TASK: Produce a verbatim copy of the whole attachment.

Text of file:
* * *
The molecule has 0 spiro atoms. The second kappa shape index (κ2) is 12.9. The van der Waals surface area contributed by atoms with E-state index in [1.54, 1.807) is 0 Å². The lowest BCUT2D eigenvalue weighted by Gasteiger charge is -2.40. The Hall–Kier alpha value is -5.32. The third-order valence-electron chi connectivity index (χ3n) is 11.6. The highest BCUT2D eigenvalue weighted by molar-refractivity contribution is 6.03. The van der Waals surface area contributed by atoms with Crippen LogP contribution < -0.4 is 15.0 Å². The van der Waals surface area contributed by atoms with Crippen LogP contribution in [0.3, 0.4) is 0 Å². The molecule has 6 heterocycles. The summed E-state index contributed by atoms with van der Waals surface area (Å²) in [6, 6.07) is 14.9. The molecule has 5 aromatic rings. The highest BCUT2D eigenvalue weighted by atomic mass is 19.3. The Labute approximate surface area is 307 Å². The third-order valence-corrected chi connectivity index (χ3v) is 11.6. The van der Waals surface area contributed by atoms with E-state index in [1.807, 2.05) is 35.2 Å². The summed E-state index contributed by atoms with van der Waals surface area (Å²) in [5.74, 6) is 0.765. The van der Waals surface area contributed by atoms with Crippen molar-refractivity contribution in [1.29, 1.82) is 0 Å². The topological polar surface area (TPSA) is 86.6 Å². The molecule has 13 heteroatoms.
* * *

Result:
The molecule has 0 spiro atoms. The second kappa shape index (κ2) is 12.9. The van der Waals surface area contributed by atoms with E-state index in [1.54, 1.807) is 0 Å². The lowest BCUT2D eigenvalue weighted by Gasteiger charge is -2.40. The Hall–Kier alpha value is -5.32. The third-order valence-electron chi connectivity index (χ3n) is 11.6. The highest BCUT2D eigenvalue weighted by molar-refractivity contribution is 6.03. The van der Waals surface area contributed by atoms with Crippen LogP contribution < -0.4 is 15.0 Å². The van der Waals surface area contributed by atoms with Crippen LogP contribution in [0.3, 0.4) is 0 Å². The molecule has 6 heterocycles. The summed E-state index contributed by atoms with van der Waals surface area (Å²) in [6, 6.07) is 14.9. The molecule has 5 aromatic rings. The highest BCUT2D eigenvalue weighted by atomic mass is 19.3. The Labute approximate surface area is 307 Å². The third-order valence-corrected chi connectivity index (χ3v) is 11.6. The van der Waals surface area contributed by atoms with E-state index in [1.807, 2.05) is 35.2 Å². The summed E-state index contributed by atoms with van der Waals surface area (Å²) in [5.74, 6) is 0.765. The van der Waals surface area contributed by atoms with Crippen molar-refractivity contribution in [1.29, 1.82) is 0 Å². The topological polar surface area (TPSA) is 86.6 Å². The molecule has 13 heteroatoms.